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But what avail her unexhausted stores, .
Her blooming mountains and her sunny shores,
With all the gifts that Heaven and Earth impart,
The smiles of Nature, and the charms of Art,
While proud oppression in her valleys reigns,
And tyranny usurps her happy plains ?
The poor inhabitant beholds in vain
The reddening orange and the swelling grain;
Joyless he sees the growing oils and wines,
And in the myrtle's fragrant shades repines;
Starves in the midst of Nature's bounty cursed,
And in the loaded vineyard dies for thirst.

Oh Liberty, thou goddess heavenly bright,
Profuse of bliss, and pregnant with delight!
Eternal pleasures in thy presence reign,
And smiling Plenty leads thy wanton train;
Eased of her load, Subjection grows more light,
And Poverty looks cheerful in thy sight;
Thou mak'st the gloomy face of Nature gay,
Giv'st beauty to the sun, and pleasure to the day.

Thee, goddess, thee, Britannia's isle adores; How has she oft exhausted all her stores, How oft in field of death thy presence sought, Nor thinks the mighty prize too dearly bought! On foreign mountains may the sun refine The grape's soft juice, and mellow it to wine, With citron groves adorn a distant soil, And the fat olive swell with floods of oil : We envy not the warmer clime, that lies In ten degrees of more indulgent skies, Nor at the coarseness of our heaven repine, Though o'er our heads the frozen Pleiades shine: . 'Tis liberty that crowns Britannia's isle, And makes her barren rocks and her bleak mount

ains smile.

PARAPHRASE ON PSALM XXIII. The Lord my pasture shall prepare, And feed me with a shepherd's care; His presence shall my wants supply, And guard me with a watchful eye: My noonday walks he shall attend, And all my midnight hours defend. When in the sultry glebe I faint, Or on the thirsty mountain pant, To fertile vales and dewy meads My weary, wandering steps he leads : Where peaceful rivers, soft and slow, Amid the verdant landscape flow. Though in the paths of death I tread, With gloomy horrors overspread, My steadfast heart shall fear no ill, For thou, oh Lord, art with me still ; Thy friendly crook shall give me aid, And guide me through the dreadful shade. Though in a bare and rugged way, Through devious, lonely wilds I stray, Thy bounty shall my wants beguile, The barren wilderness shall smile, With sudden greens and herbage crown'd, And streams shall murmur all around.

AN ODE.

How are thy servants bless'd, oh Lord !

How sure is their defence ! Eternal wisdom is their guide,

Their help Omnipotence.

I foreign realms, and lands remote,

Supported by thy care, Through burning climes I pass'd unhurt, And breathed in tainted air.

Thy mercy sweeten'd every soil,

Made every region please ;
The hoary Alpine hills it warm'd,
And smooth'd the Tyrrhene seas.

Think, oh my soul, devoutly think,

How, with affrighted eyes,
Thou saw'st the wide-extended deep
In all its horrors rise.

Confusion dwelt on every face,

And fear in every heart; When waves on waves, and gulfs on gulfs,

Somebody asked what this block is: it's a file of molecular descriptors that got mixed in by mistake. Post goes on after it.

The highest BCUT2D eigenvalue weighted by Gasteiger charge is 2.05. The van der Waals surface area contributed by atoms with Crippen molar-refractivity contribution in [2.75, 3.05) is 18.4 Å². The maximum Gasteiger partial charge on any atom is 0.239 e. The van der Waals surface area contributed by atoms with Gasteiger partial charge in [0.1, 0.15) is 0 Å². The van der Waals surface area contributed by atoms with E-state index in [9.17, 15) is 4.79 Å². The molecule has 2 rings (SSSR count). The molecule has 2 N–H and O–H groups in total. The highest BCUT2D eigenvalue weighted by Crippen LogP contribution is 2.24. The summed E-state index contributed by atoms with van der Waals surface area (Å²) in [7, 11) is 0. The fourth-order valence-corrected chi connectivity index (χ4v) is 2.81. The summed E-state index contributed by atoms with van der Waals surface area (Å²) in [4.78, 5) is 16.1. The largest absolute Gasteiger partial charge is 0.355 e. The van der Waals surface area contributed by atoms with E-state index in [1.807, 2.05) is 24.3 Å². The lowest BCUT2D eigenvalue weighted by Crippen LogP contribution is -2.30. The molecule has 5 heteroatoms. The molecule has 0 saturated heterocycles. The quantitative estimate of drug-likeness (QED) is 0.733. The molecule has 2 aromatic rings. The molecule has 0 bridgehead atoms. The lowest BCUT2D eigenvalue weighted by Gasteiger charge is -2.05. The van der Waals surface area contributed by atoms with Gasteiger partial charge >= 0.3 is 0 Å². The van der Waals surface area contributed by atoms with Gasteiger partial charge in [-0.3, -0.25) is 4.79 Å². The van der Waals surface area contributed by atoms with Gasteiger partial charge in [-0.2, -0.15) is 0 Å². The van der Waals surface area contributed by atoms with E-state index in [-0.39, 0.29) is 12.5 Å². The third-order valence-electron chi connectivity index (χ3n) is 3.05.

O'ercame the pilot's art.

Yet then from all my griefs, oh lord !

Thy mercy set me free;
Whilst in the confidence of prayer

My soul took hold on thee.

For though in dreadful whirls we hung

High on the broken wave;
I knew thou wert not slow to hear,
Nor impotent to save.

The storm was laid, the winds retired,

Obedient to thy will;
The sea, that roar'd at thy command,
At thy command was still.

In midst of dangers, fears, and death,

Thy goodness I'll adore ;
And praise thee for thy mercies pass'd,

And humbly hope for more.

My life, if thou presery'st my life,

Thy sacrifice shall be:
And death, if death must be my doom,

Shall join my soul to thee.

MATTHEW PRIOR. 1664-1721.

THE CHAMELEON. As the chameleon, who is known To have no colours of his own, But borrows from his neighbour's hue His white or black, his green or blue; And struts as much in ready light, Which credit gives him upon sight, As if the rainbow were in tail Settled on him and his heirs male; So the young 'squire, when first he comes From country school to Will's or Tom's, And equally, in truth, is fit To be a statesman or a wit; Without one notion of his own, He saunters wildly up and down, Till some acquaintance, good or bad, Takes notice of a staring lad, Admits him in among the gang; They jest, reply, dispute, harangue: He acts and talks as they befriend him, Smeard with the colours which they lend him.

Thus, merely as his fortune chances,
His merit or his vice advances.

If, haply, he the sect pursues
That read and comment upon news,
He takes up their mysterious face,
He drinks his coffee without lace;

This week his mimic tongue runs o'er
What they have said the week before ;
His wisdom sets all Europe right,
And teaches Marlborough when to fight.

Or if it be his fate to meet
With folks who have more wealth than wit;
He loves cheap port, and double bub,
And settles in the Hum-drum club:
He learns how stocks will fall or rise ;
Holds poverty the greatest vice;
Thinks wit the bane of conversation,
And says that learning spoils a nation.

PROTOGENES AND APELLES.
WHEN poets wrote and painters drew,
As nature pointed out the view;
Ere Gothic forms were known in Greece
To spoil the well-proportion'd piece;
And in our verse ere monkish rhymes
Had jangled their fantastic chimes;
Ere on the flowery lands of Rhodes
Those knights had fix'd their dull abodes,
Who knew not much to paint or write,
Nor cared to pray, nor dared to fight :
Protogenes, historians note,
Lived there, a burgess, scot and lot;
And, as old Pliny's writings show,
Apelles did the same at Co.
Agreed these points of time and place,
Proceed we in the present case.

Piqued by Protogenes's fame,
From Co to Rhodes Apelles came,
To see a rival and a friend,
Prepared to censure or commend;
. Here to absolve, and there object,
As art with candour might direct.

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